In one of the most important steps towards drug reform in Canada thus far, the Toronto Board of Health is urging the federal government to decriminalize all drug use across the nation.
The board announced its recommendation Monday, July 16, 2018, and called on Canadians to turn the moment into a cross-country movement. “The only way that federal laws are going to change is if we provoke that national conversation,” said Board Chair Joe Mihevc, a Toronto City Council member. “We will be the first to do it, but we can’t be the one and only.”
The endorsement of drug decriminalization came after the board was presented a report by Dr. Eileen de Villa, the medical officer of health for Canada’s largest city.
“What we are saying here is drug use has always been with us,” de Villa said. “Humans have always used drugs in one way, shape or form. The potential harms associated with any of these drugs is worsened when people are pushed into a position where they have to produce, obtain and consume those drugs illegally.”
The board will now be sending a letter of recommendation to Ottawa in the hopes that the call for countrywide drug decriminalization won’t fall on deaf ears.
The announcement in favor of decriminalization comes amid a catastrophic opioid epidemic that has affected both the United States and Canada. In 2017, there were 303 opioid related deaths in Toronto, a 63 percent increase compared with the previous year. Health Canada reported nearly 4,000 Canadians died from opioid overdoses in 2017.
First, it’s important to define exactly what decriminalization means. It’s not legalization, where the government suddenly allows massive poppy growers to make opium and sell it at a local store. Decriminalization is the elimination of criminal penalties for drug use and possession. The idea is to make drug use a public health issue with a focus on prevention and treatment, rather than a criminal issue that focuses on enforcement and criminal penalties.
Although the Toronto Board of Health is making a bold statement in favor of drug reform, its position on the issue is not unique. There are countries all over the world that have enacted decriminalization in myriad ways, but none more so than Portugal.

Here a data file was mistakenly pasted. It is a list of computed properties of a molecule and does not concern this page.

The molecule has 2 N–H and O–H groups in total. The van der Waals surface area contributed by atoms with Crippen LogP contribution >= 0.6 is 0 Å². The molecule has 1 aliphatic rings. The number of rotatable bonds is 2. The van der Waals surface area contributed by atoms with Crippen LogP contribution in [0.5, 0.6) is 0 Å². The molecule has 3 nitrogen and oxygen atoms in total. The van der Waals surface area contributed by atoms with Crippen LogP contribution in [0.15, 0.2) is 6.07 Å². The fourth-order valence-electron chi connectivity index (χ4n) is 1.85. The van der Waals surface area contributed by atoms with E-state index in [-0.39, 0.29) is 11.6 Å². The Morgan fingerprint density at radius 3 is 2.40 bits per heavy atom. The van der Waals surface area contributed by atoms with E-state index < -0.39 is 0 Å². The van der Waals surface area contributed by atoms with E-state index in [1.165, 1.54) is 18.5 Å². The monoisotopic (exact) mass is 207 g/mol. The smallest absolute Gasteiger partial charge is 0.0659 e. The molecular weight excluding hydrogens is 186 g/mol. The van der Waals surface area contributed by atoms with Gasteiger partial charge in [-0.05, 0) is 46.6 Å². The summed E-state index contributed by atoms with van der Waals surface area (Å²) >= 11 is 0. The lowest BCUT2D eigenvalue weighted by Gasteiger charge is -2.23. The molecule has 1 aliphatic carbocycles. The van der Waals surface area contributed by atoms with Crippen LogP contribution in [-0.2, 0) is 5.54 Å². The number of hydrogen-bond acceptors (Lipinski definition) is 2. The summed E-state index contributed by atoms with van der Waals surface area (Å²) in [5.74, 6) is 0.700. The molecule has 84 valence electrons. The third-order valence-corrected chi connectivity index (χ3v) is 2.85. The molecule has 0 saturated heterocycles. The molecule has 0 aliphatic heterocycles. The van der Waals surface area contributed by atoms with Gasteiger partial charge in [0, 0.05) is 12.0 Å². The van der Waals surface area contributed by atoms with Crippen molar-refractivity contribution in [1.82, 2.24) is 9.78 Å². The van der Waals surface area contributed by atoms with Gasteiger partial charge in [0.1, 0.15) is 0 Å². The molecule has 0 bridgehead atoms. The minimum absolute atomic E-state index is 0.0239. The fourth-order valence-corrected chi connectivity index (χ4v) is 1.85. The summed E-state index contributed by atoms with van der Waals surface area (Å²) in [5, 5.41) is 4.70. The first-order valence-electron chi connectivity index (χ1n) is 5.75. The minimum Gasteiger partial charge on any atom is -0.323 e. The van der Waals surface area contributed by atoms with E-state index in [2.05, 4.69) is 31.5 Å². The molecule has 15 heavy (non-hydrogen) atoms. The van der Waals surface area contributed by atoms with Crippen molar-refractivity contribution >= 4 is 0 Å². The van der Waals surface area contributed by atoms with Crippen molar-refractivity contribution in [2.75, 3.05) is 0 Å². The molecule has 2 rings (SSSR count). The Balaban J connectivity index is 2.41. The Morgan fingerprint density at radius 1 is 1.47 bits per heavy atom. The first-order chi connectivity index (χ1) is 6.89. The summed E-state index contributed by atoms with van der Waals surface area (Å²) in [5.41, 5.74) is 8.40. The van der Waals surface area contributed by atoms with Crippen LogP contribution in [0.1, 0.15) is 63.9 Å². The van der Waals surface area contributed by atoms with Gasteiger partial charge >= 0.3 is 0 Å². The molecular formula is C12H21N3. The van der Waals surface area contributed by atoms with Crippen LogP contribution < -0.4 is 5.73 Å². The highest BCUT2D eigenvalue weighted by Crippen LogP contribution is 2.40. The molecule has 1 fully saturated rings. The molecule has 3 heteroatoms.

In 2001, Portugal decriminalized all drug use — drug-related deaths drastically decreased. Further, HIV infections among drug users has dropped significantly. Portugal now has the second-fewest overdose deaths in the European Union. The Washington Post reported in 2015 that for each million Portuguese adults, there are 3 drug overdose deaths.
The obvious answer as to why a public health approach towards drug possession is better than locking people up, is we now understand users need treatment, not criminal records to end drug abuse.
That does not mean Portuguese citizens are welcome to use drugs without any repercussions. If caught with a formerly illegal substance, Portuguese citizens can be ordered to pay fines or perform community service. These penalties are handed down by the country’s Commissions for the Dissuasion of Drug Addiction — a government agency that now handles drug use instead of the penal system. The department encourages drug users to seek treatment, which is made available to them.
Further, the department will encourage the drug user to seek treatment that will be made available to them.
Health Canada Should Commit to Decriminalization
Despite the findings, Health Canada has been slow to adopt the idea of drug decriminalization. Prior to the announcement by the Toronto Board of Health, Health Canada spokesperson Maryse Durette told CTV News, “We are aware that decriminalization, as part of a comprehensive approach to substance use, seems to be working in places like Portugal, but more study would be required as the circumstances are very different in Canada.”
Regardless of the rather predictable statement, the recommendation made by the Toronto Board of Health is a significant endorsement for a smarter and more comprehensive approach toward drug reform. If there’s one lesson recent history has taught us, it’s that a “tough on crime” approach to drug use and public health simply isn’t working.